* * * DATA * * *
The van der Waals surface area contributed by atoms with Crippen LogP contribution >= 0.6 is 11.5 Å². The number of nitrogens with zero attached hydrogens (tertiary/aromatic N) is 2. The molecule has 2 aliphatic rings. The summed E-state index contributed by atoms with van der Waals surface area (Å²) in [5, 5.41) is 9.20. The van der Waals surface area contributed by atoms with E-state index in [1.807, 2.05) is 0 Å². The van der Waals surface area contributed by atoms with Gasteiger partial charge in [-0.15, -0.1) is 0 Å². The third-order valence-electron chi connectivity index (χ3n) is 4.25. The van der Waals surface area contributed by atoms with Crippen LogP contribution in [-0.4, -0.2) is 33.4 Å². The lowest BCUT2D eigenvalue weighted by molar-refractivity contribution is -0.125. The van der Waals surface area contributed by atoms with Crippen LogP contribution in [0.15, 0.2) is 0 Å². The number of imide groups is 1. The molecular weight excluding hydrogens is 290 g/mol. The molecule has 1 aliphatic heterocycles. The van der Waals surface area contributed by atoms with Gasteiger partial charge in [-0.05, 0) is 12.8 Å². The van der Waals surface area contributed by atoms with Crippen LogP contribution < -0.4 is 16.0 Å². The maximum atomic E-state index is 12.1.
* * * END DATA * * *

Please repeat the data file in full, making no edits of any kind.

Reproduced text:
The van der Waals surface area contributed by atoms with Crippen LogP contribution >= 0.6 is 11.5 Å². The number of nitrogens with zero attached hydrogens (tertiary/aromatic N) is 2. The molecule has 2 aliphatic rings. The summed E-state index contributed by atoms with van der Waals surface area (Å²) in [5, 5.41) is 9.20. The van der Waals surface area contributed by atoms with E-state index in [1.807, 2.05) is 0 Å². The van der Waals surface area contributed by atoms with Gasteiger partial charge in [-0.15, -0.1) is 0 Å². The third-order valence-electron chi connectivity index (χ3n) is 4.25. The van der Waals surface area contributed by atoms with Crippen LogP contribution in [-0.4, -0.2) is 33.4 Å². The lowest BCUT2D eigenvalue weighted by molar-refractivity contribution is -0.125. The van der Waals surface area contributed by atoms with Crippen LogP contribution in [0.15, 0.2) is 0 Å². The number of imide groups is 1. The molecular weight excluding hydrogens is 290 g/mol. The molecule has 1 aliphatic heterocycles. The van der Waals surface area contributed by atoms with Gasteiger partial charge in [-0.05, 0) is 12.8 Å². The van der Waals surface area contributed by atoms with Crippen LogP contribution < -0.4 is 16.0 Å². The maximum atomic E-state index is 12.1.